We find each other in the dark,as our hands reachwe find ourselves in each othernavigating new worlds under bed sheets.
She tells memy body is a poemshe will never get tired of readinga trailshe will never tire of taking She tells me homeis where we both stand.
Years pass, Every time I touch her feels like the first time, I still catch my breath from her kissesHer skin is always new
Years pass, I kiss her firstShe stallsHolds her breath,hands trembling as if holding a trigger she just can’t bring herself to pull
BangHer honesty becomes a rain of bulletsand I the only target
She tells me her heart is needy,never full
she tells meher hands are travellers,that have wandered from my touch.
She tells me her mouth is hungr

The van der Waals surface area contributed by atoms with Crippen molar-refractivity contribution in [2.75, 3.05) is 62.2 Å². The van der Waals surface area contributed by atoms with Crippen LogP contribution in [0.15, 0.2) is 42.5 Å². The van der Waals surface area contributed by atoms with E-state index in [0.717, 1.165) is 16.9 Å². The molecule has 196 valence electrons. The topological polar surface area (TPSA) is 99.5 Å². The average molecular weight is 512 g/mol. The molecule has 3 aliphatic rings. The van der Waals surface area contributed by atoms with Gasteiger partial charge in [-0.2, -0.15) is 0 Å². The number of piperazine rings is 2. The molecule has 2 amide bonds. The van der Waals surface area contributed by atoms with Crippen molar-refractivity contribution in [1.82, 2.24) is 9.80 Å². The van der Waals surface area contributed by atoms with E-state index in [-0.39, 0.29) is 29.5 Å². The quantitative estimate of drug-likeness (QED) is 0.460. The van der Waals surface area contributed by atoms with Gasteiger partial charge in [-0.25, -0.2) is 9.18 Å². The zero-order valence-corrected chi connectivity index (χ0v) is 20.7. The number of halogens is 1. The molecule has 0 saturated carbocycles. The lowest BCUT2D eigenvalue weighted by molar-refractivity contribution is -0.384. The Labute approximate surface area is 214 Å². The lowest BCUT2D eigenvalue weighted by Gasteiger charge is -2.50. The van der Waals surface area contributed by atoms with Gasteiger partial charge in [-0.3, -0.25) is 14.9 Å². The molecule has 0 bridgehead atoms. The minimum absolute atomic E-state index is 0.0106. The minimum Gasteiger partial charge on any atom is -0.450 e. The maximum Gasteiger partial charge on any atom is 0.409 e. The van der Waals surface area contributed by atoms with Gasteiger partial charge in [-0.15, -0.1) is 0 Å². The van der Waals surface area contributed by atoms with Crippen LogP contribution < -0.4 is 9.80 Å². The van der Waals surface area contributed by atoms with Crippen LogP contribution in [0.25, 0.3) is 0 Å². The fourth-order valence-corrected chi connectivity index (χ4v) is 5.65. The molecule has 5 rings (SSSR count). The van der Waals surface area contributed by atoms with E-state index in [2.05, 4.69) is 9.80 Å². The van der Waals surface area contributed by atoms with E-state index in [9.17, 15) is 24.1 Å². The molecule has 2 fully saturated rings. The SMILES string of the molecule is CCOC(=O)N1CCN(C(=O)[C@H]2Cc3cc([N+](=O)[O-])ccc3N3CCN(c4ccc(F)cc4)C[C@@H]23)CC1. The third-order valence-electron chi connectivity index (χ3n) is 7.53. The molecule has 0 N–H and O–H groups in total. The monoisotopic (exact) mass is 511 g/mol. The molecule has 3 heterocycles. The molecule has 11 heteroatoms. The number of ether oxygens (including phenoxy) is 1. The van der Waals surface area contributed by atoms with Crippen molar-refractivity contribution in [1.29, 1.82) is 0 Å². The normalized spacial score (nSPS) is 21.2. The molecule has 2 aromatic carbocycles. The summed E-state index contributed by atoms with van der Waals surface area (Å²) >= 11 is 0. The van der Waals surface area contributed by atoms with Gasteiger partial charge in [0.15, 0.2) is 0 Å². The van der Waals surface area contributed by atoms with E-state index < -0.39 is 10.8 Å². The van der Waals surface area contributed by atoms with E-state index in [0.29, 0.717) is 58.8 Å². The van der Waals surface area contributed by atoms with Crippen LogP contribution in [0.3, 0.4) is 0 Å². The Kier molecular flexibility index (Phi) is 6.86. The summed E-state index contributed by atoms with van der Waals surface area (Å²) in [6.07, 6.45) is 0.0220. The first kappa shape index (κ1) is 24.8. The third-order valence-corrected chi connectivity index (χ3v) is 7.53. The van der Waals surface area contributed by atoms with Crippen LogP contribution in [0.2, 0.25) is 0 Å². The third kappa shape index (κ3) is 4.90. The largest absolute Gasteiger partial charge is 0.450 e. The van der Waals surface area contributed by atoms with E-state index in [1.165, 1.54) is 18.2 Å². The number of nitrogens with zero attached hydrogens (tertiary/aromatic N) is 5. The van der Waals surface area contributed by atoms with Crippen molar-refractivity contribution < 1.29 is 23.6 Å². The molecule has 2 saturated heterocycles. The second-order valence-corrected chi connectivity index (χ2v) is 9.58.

Rania, I remember seeing you and your fellow artists in the very first performance of Bukjeh at the Immigration Museum. I understand that the show has been developed since and performed at various venues and festivals. A ‘bukjeh’ is a bag or sack that a refugee carries throughout their journey, containing all of their belongings that can be carried. What was in your bukjeh?
My memories mostly. I was an 11-year-old at the time that I arrived in Australia. I couldn’t bring my cabbage patch doll, but I would have loved to. I brought as many of the objects and treasured possessions that inhabited my 11-year-old world as I could.
What was it like for you at that age, arriving in a new place?
It was a shock! I was astonished at how quiet it was here. Back then, all the stores closed at 5pm and on weekends. In Egypt, everything was open until midnight, so you would hear cars beeping late into the night and constant human activity. Most people lived in flats and you could hear the sounds and conversations of your neighbours. If you opened the window, you could hear a couple’s argument. I would open the window the next day to hear the sequel to the argument from the day before.
Like watching a soap opera or a radio play?
I used to call it Streets FM – you learn a lot!
What did you see and hear and learn?